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PUBLIC men sometimes direct that their papers shall not be given to the world till after a period of years dating from their death. Time tries all; and before the tribunal of a later day they await impartial judgment. But, with the years, the business of review accumulates; and, when half a century has elapsed, few but the most eminent, or the most notorious, can expect to have escaped oblivion. The brief life of the East India College of Haileybury dated from 1809 to 1857, a period of forty-eight years. Thirty-six more have gone since the gates closed on the last student who passed from between her portals. Eminence she could not in so brief a span obtain; notoriety she may have hoped to escape: on what ground are her chronicles submitted to the judgment of a later generation? The only plea can be that, like the mothers of other historic figures, she sent out into public life notable men, whose record during eighty years or more of not the least eventful periods of the history of British India, filled the annals of Leadenhall Street, and of its successor in Whitehall. They who had held the reins of empire in India throughout the troubled days of the first sixty years of this century, whose wills had moulded such great events, and whose hands had controlled issues so momentous, had all passed through the Haileybury quadrangle, and had submitted themselves to the instruction and discipline of the Company's College. Among the trivial storm and stress of student life, in the seclusion of Hailey Heath, and in the thin atmos

phere of the college lecture-rooms, somewhere, somehow, they had received that impress which they were to bear with them to their graves. The contrast between the Alma Mater and such alumni is, at first sight, astounding. Some may think that their achievements were in spite, not in consequence, of their training; some again, that their training was not at Haileybury, but in India. Others will remind us that, if among the Civil servants of the Company there were some great and many considerable men, there were also men who were good for nothing. A few may ask whether the men turned out under the open competition system which in 1855 challenged, and in 1857 extinguished Haileybury, have proved themselves as superior in ability, in character, and in resource, to their predecessors, as the Universities which they frequented, and the education which they received, were superior to the teaching of the Company's college.

Before passing to the 'Memorials,' a few words as to the place of Haileybury in the economy of the East India Company are required. If we are to try rightly to read the secret of Haileybury we must recall the days in which the college existed, and the cir cumstances of the lads who went there. The life of the East India College (including the three years during which the college was at Hertford) was from 1806 to 1857; and during that period a succession of amazing events had occurred, with extreme rapidity, under the Company's rule. Nepal had been despoiled. The Pindaris had been dispersed; the Mahrattas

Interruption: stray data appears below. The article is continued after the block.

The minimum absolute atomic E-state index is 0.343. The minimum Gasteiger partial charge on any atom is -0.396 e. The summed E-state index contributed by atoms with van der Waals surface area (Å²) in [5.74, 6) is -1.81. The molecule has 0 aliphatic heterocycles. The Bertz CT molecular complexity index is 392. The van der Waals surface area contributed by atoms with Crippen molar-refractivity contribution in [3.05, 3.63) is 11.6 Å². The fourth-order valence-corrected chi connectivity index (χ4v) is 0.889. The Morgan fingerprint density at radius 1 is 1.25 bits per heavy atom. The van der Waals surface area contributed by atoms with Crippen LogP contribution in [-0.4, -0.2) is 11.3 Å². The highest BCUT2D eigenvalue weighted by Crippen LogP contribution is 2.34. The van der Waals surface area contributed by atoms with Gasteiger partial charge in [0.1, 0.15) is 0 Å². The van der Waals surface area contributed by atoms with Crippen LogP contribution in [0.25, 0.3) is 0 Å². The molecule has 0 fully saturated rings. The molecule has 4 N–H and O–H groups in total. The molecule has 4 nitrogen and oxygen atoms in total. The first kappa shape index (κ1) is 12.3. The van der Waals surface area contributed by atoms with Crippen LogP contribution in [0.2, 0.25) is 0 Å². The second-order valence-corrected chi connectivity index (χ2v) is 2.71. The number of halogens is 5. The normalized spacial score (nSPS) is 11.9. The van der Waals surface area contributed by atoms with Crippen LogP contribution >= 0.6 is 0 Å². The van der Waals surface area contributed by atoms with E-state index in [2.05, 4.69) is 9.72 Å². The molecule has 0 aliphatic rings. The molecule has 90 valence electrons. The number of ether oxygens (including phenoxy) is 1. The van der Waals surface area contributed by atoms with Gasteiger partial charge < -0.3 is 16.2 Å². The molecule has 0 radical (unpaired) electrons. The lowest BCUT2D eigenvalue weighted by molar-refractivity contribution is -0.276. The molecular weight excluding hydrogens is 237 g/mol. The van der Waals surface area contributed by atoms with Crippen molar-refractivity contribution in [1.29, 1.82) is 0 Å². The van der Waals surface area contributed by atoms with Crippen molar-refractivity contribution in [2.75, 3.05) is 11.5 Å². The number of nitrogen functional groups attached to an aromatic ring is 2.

broken. Lower Burmah had been annexed. Kabul, violated, had avenged herself. Sindh, the Panjab, Oudh, had successively passed under the Company's dominion. Rarely had spring succeeded spring but there came to the lads in the college some fresh tale of peoples about to be subjected, and brought within the field of their future labours. It was in these years, among these chances and changes, this tumble of kingdoms, this clash of arms, these whisperings of diplomacy, this fashioning of administration, that the Haileybury student prepared himself for his duties. To other English lads of his age the repeal of the Corn Laws, the struggle for Reform, the succession of Whig to Tory or of Tory to Whig, spelt history; to the student at Haileybury the abiding subject of interest was the expansion and the maintenance of British rule in India. And who was the Haileybury student? If not himself son or grandson of men whose praises were in all mouths, or whose registered in the most stirring pages of Indian history, he was pretty sure to be closely akin to them. Nothing that was passing in the great Indian epic could fail to be of vital interest to him. Such a one had lost a father in the retreat from Kabul. A brother had gone down before Khálsa sabres on the Sutlej. Another had been treacherously murdered, or had fallen to the knife of a fanatic. The river of Sindh, the Gangetic flood, the Persian sands, the snows of the Himalaya, the forests of Burmah, the valleys of Ceylon,-what region in India, or in adjacent lands, was not rich with the blood of Anglo-Indian families? Many a Haileybury lad had been dandled as a child in arms which had